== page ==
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The Quilty Reader

Lawyer, mother, avid reader. Game host extraordinaire! Partner in crime to Obsidian Black Plague! My bookish weaknesses include classics, fantasy, YA, and agreeing to read more books than is even remotely possible.


A Return to Narnia: The Lion, the Witch and the Wardrobe

The Lion, the Witch and the Wardrobe (Chronicles of Narnia, #2) - C.S. Lewis, Pauline Baynes

Cross-posted on my blog.


As part of my 2014 C.S. Lewis Project, I have (re)read the entire Narnia series, and will be writing a blog post about each book, as well as a wrap up post, over the course of the next ten days or so.


Today’s post is about The Lion, The Witch, and the Wardrobe.


Everyone knows that book, right? Of all of the Narnia books, The Lion, the Witch and the Wardrobe is the most iconic, the most beloved, and the most read. And, for good reason – because, in my opinion, it is the best of the seven. So, rather than providing a plot summary about a book that everyone already knows nearly the entire plot of, I just want to talk about what this book means to me.


The Lion, the Witch and the Wardrobe was the first – the veryvery first – fantasy book I ever read. I checked it out of the Boise City Library in approximately 1974, when I was around 8 years old. My mother would take my brother and I to the library on alternate Saturdays. There was only one central library at that point, and it was huge. Or, perhaps it was small, but looked huge to my childish eyes. She would leave us in the children’s area, and go off to wander through the stacks for her own books. I would invariably leave the library with great piles of books – anywhere between ten and twenty books. A feast of books, ready for the devouring.


And, one of those times, C.S. Lewis’s masterpiece was in that precarious pile of books.


There are precious few plot summaries, in my mind, that match The Lion, the Witch and the Wardrobe for simple attraction. A young English girl, Lucy, steps through a magical wardrobe to a world where she is to be queen. For a girl growing up in Boise, Idaho, this was heady stuff. Not Nancy Drew, with her roadster and her lawyer father. I could relate to Nancy Drew. Or, even, Trixie Belden, with her love of horses and her poor-little-rich-girl BFF. Ramona Quimby, Claudia from The Mixed-Up Files of Mrs. Basil E. Frankweiler, July Blume’s young characters – I could picture myself in all of them. They looked like me. They dressed like me. Probably, even, they talked like me.


But this English girl living during World War II who is utterly ordinary except that she is to step through a wardrobe and become a queen of Narnia, she was different, and she changed everything. I have been chasing the sense of immeasurable possibility that this book awakened in me for my entire life – only rarely finding it.


I didn’t recognize the heavy-handed allegory that Lewis inserted into the book until many years later, and, honestly, I love the book more if I ignore the Christian imagery, because in my maturity I have become much less of a believer. I believe in C.S. Lewis, and I believe in Narnia, and I believe in Lucy and in the immense power of fiction and fantasy to enrich lives, but I really don’t much believe in God. At least, not in the God that is worshiped in the patriarchal, self-aggrandizing and self-referential houses of worship that I have typically encountered in my largely unsuccessful experiences with organized religion.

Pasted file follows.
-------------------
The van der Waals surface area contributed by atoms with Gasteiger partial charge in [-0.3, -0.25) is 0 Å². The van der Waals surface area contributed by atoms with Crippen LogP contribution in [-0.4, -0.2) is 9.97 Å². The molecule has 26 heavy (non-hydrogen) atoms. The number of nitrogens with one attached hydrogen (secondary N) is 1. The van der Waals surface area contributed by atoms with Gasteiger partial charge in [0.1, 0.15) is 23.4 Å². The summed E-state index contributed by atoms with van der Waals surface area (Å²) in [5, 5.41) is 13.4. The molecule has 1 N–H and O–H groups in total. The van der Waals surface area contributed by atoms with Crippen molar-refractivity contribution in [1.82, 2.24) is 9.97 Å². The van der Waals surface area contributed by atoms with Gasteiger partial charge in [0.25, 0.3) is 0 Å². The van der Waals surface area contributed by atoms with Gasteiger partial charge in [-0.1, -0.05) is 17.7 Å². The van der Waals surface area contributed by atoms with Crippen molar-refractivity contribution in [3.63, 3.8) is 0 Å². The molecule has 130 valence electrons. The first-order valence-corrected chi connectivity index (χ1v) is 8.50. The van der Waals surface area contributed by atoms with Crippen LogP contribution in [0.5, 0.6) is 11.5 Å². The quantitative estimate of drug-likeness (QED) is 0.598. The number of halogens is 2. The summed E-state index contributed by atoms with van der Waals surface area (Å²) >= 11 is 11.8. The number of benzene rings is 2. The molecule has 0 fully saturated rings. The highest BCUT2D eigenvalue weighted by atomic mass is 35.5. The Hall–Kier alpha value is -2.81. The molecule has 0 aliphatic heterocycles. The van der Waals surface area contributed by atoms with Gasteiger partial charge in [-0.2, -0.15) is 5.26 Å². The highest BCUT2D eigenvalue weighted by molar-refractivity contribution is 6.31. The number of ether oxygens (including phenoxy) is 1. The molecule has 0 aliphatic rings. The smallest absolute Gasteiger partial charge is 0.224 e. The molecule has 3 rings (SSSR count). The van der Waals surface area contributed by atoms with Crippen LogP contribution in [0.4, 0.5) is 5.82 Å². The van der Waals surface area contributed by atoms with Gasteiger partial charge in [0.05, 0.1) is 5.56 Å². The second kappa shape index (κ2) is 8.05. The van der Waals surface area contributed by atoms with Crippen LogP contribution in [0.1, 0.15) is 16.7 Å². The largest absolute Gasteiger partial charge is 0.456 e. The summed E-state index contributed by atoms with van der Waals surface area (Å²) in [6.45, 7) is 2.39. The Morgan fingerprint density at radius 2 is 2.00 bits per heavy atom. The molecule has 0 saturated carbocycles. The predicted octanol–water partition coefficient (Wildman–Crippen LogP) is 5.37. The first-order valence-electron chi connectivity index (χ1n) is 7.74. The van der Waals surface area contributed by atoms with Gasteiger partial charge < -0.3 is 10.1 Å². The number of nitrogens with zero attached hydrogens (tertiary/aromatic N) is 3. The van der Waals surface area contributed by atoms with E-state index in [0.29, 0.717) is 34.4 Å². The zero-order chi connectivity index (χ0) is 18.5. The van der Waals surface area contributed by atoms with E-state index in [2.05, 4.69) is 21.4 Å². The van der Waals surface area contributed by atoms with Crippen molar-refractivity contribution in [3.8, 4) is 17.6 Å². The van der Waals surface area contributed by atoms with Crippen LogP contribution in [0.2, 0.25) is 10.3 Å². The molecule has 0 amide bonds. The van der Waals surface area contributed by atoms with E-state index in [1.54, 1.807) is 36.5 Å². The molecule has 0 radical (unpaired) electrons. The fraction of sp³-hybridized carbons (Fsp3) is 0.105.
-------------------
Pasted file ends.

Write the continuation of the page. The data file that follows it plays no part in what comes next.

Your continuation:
My connection to this book defies explanation. When I heard that it was being made into a live action movie, I was thrilled. And even though the movie is not as good as the book, the moment on film when Georgie Henley pulls the sheet off the wardrobe and opens the door and she breathes the magic of Narnia, that moment sent chills down my spine and brought tears to my eyes.



I love this book passionately. I love Mr. and Mrs. Beaver, and their delicious meal of fried fish, I love the idea of Turkish Delight, although in my mind it was something akin to a chocolate truffle, not some nasty fruit jelly beloved only of old people, I love Father Christmas (NOT Santa Claus) who appears in a sleigh to give gifts to the children as a harbinger of the breaking of the power of evil. I love the castle at Cair Paravel with its four thrones – and at the time, with my childlike innocence, I accepted unquestioningly that four siblings could jointly rule a kingdom without things devolving into chaos, plotting, and, probably, regicide. I love Tumnus the Faun, and his sardines and toast. And I love all four of the children, although, truth be told, I was rather partial to the grown-up Susan (which made the betrayal of The Last Battle all that much more devastating to my young girl mind) because I was the oldest girl in my famiy, the caretaker, the mature one, not the baby of the family, doted upon and indulged.


I return to Narnia regularly, and the magic remains for me. Every single time. This time was no exception – I read it around Christmas (which is the proper time to read it) and fell in love all over again. Its flaws are more apparent to me as an adult, it seems, sometimes, a bit turgid, a bit too pat, and a bit too boy-centered, with its easy acceptance of the concept of primogeniture, and that Peter would, of course, be the high king, since he is the eldest male. The feminist in me can’t help but wonder why he gets to be in charge – why not sensible, motherly Susan, or Lucy, with her overflowing goodness and happy-go-lucky nature. Or even Edmund, the betrayer, whose mistake and genuine penitence stimulated in him a sense of justice.


But, even with its flaws, reading it is wondrous. A step backwards into youth, into a sense that the world is still the limitless place that I believed it was when I read this book as a child.